Re the hypotheses---Social scientists, astronomers and CSI agents are the only ones I'm aware of who routinely evaluate events after the fact. The best, IMHO, such as the historian Toynbee, fit facts to a model. At it's worst, the model becomes the event and before long we're deep in reification (the Achilles heel of Structural Functionalism) or that favorite of lazy reporters, *abduction* (this is our favorite explanation, so that must be what happened.) Mathematicians, philosophers and those with a good math and logic background prefer their battles timeless and relatively absent of worldly references. Great theater, but as Scott Berkun noted in his excellent article<<>> just because the logic holds together, doesn't mean it's true. Or correct. Or anything--other than consistent.

But logic is an inestimable tool if used to evaluate models such as those proposed, developed and ridden into the dirt by many prominent social scientists. It is always refreshing to see a lumbering behemoth like structural functionalism (a sociological model) dismantled by a skilled logician who knows reification when he sees it (saw a little of that with Lee Corbins' excellent rant.) But it would be even better to see these tools applied to truly strange events that take place in the real world---things that Sheldrake writes about, for example. Things that *happen* to us all.

Unfortunately, that's not likely to happen. It's the knee-jerk reaction of most mathematicians and logicians to deride real world events as "coincidence," when in fact, they are comparing the event to mathematical certainty, and logical clarity. They might say, "Why evaluate Sheldrake's "precognitive" dogs in terms of a physics model, because Sheldrake's dogs are not really precognitive." That protocol (if you can call it that) doesn't even rise to the level of *bad* abduction. It's a protocol that closes doors rather than opens them, is not designed to divine new information, and is neither analytic *nor* synthetic. Worst of all, it claims to be science when it fact, it is preordained belief. In other words, it's okay to bend the rules and prejudge a variable as long as you first call it "rubbish."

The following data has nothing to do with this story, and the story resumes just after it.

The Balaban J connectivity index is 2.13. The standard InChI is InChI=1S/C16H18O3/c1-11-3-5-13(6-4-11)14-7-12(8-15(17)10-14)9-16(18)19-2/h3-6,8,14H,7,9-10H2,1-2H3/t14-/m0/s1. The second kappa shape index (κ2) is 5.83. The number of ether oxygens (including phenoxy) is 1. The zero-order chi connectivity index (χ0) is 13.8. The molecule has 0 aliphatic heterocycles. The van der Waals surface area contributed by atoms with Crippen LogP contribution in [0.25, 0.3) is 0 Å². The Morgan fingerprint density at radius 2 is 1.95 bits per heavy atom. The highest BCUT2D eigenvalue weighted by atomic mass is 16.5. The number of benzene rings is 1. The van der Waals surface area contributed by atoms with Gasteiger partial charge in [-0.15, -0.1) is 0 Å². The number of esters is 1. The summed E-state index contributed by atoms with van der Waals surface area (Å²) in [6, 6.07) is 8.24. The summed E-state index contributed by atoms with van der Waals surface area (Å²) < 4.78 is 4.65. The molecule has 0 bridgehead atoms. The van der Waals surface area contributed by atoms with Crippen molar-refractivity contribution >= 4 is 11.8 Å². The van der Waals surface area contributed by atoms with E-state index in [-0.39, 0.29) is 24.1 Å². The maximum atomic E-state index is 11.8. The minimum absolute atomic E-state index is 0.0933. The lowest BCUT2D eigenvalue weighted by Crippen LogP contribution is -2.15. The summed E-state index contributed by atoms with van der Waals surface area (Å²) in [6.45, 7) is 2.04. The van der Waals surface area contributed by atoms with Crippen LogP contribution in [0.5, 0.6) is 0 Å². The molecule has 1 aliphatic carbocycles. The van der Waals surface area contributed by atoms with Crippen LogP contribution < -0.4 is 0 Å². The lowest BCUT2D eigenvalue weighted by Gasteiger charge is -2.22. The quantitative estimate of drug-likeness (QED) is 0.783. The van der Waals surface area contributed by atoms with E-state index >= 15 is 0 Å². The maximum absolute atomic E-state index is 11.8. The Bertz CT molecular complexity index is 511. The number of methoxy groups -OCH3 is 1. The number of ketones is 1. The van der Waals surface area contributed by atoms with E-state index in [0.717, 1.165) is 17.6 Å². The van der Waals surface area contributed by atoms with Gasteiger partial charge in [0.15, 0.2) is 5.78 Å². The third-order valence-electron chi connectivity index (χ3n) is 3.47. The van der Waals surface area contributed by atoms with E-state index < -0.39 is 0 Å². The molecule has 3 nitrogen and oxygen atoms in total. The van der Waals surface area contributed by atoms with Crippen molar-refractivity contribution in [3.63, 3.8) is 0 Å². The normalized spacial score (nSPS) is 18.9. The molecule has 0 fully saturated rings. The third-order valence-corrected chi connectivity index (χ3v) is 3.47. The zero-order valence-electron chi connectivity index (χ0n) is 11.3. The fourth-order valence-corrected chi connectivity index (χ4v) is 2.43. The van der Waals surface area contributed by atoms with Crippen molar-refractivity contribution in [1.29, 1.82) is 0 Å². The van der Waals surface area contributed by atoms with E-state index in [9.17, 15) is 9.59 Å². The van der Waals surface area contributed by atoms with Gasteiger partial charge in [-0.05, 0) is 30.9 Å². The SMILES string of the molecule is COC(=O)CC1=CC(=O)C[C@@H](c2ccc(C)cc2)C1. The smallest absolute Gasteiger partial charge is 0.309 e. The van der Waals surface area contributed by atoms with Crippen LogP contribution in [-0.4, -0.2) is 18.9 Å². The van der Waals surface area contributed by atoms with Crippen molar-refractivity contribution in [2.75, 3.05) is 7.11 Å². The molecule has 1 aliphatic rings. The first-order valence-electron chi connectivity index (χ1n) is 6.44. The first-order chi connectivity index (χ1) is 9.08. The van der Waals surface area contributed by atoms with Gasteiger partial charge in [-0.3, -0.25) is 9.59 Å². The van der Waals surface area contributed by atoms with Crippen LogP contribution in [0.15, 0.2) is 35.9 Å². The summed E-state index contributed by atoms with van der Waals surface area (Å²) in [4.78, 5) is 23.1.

Slip-ups aside, I would like to see a rigorous application of the powerful tools of philosophy, logic and mathematics applied to the study areas of social science, i.e. the real world. Physicists are great at telling us why the rings of Saturn have braids, but terrible (or worse than that, dismissive) of events that occur involving consciousness. (Social scientists are no better---they fall back on things like structural functionalism). I suggest its time for the social scientists to let the logicians and mathematicians have a look at the data, and it's time for the logicians and mathematicians to enter the real world and make an honest attempt at trying to explain some strange phenomena.

That asking too much?


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